Closely held businesses present special challenges in the family law setting. Typically, only one spouse is actively involved in the business. Therefore, not only does the spouse control the family’s finances, but he or she also controls all of the records of the business. When the spouse who does not work actively in the business attempts to quantify the income from the business or the value of the business, the spouse who works in the business daily can purposely (and often very effectively) obstruct efforts to get accurate and complete data.
Certain types of businesses, such as restaurants and retail stores, can be prone to manipulation because they have so many cash transactions. Construction companies, real estate ventures, and auto dealerships are notorious for “creative” bookkeeping. Professional service providers, such as doctors, dentists, and attorneys, are at risk for financial maneuvering because it is so difficult to verify the amount of professional services actually provided to patients or clients.
Any closely held business having finances that are easily manipulated by the owner is at risk. If this happens, the “out” spouse is left looking for alternatives to get to the bottom of the finances. Techniques used in the personal lifestyle analysis can also be applied to businesses to ferret out the truth about the money.
A company’s current income should be compared to historical income, and the reasons for any changes over time should be determined. Any substantial one-time sales that will not recur (or will recur only infrequently) should be considered when projecting future income.
It is not unusual for the revenue of a closely held business to drop dramatically around the time of the filing of a family law case. The spouse who is active in the business may attempt to make it appear as if the business is failing. A failing business has a lower value to be divided between the spouses, and a failing business also means there is less income from which support can be paid.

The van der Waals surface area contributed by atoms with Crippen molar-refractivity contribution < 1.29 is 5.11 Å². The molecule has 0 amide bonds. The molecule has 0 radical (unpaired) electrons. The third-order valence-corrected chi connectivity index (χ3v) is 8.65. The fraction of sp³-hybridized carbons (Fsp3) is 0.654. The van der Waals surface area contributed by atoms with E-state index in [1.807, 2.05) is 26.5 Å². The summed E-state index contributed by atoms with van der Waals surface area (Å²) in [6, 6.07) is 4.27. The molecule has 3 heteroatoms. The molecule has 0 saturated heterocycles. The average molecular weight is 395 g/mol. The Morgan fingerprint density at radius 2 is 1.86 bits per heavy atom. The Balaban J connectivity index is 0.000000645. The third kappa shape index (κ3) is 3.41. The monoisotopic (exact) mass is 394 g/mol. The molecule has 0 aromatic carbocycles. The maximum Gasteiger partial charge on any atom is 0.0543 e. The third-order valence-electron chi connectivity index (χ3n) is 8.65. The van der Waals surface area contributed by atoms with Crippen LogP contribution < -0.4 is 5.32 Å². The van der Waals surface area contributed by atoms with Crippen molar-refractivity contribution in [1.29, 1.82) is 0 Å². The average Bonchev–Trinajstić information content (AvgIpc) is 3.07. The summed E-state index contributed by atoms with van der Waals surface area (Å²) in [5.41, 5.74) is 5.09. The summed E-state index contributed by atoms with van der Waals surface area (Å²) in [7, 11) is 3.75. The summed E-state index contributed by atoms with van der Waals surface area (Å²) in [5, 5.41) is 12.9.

The financial expert should consider whether the income of the company has fallen because a new subsidiary or related third party has been created to receive the income. This could be an attempt to shield income from the family law case or otherwise deprive a spouse of a share of assets or income.
If income has gone down after the filing of the family law action, related expenses should be evaluated to determine if they have decreased proportionately. This is discussed in more detail in the next section of this chapter.
An analysis of revenue by customer should be completed to determine if any long-term customers have disappeared from the accounting records. It is possible that those customers are still purchasing from the company, but the revenue is not being recorded in the financial statements.
Cash businesses can be especially difficult to investigate. They include those that traditionally deal with higher volumes of cash, such as restaurants, bars, gas stations, convenience stores, fitness studios, laundromats, landscapers, salons and spas, and other retail stores. Certainly, there has been a shift to payments with credit cards and debit cards, but in some of these businesses, a substantial percentage of business is still transacted with cash.
Also included in this chapter:
Documents to Analyze
General Financial Analysis
Evaluating Capital Accounts
Looking for Red Flags